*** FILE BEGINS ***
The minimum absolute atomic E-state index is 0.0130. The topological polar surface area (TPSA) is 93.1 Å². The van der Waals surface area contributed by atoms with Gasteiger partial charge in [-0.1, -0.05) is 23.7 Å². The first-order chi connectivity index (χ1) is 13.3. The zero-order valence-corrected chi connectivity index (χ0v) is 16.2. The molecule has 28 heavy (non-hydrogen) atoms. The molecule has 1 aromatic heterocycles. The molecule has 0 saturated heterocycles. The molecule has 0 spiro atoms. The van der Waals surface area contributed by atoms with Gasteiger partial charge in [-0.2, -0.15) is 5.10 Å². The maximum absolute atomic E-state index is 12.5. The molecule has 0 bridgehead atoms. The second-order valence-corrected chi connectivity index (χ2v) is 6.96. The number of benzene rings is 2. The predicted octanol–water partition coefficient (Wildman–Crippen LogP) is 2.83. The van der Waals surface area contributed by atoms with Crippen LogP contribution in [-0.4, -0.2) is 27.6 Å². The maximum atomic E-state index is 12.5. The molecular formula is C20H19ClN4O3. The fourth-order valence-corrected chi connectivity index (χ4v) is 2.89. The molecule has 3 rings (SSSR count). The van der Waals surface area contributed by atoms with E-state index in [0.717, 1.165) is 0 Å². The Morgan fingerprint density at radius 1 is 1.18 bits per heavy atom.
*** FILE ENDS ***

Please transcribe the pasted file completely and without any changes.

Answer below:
The minimum absolute atomic E-state index is 0.0130. The topological polar surface area (TPSA) is 93.1 Å². The van der Waals surface area contributed by atoms with Gasteiger partial charge in [-0.1, -0.05) is 23.7 Å². The first-order chi connectivity index (χ1) is 13.3. The zero-order valence-corrected chi connectivity index (χ0v) is 16.2. The molecule has 28 heavy (non-hydrogen) atoms. The molecule has 1 aromatic heterocycles. The molecule has 0 saturated heterocycles. The molecule has 0 spiro atoms. The van der Waals surface area contributed by atoms with Gasteiger partial charge in [-0.2, -0.15) is 5.10 Å². The maximum absolute atomic E-state index is 12.5. The molecule has 0 bridgehead atoms. The second-order valence-corrected chi connectivity index (χ2v) is 6.96. The number of benzene rings is 2. The predicted octanol–water partition coefficient (Wildman–Crippen LogP) is 2.83. The van der Waals surface area contributed by atoms with Crippen LogP contribution in [-0.4, -0.2) is 27.6 Å². The maximum atomic E-state index is 12.5. The molecular formula is C20H19ClN4O3. The fourth-order valence-corrected chi connectivity index (χ4v) is 2.89. The molecule has 3 rings (SSSR count). The van der Waals surface area contributed by atoms with E-state index in [0.717, 1.165) is 0 Å². The Morgan fingerprint density at radius 1 is 1.18 bits per heavy atom.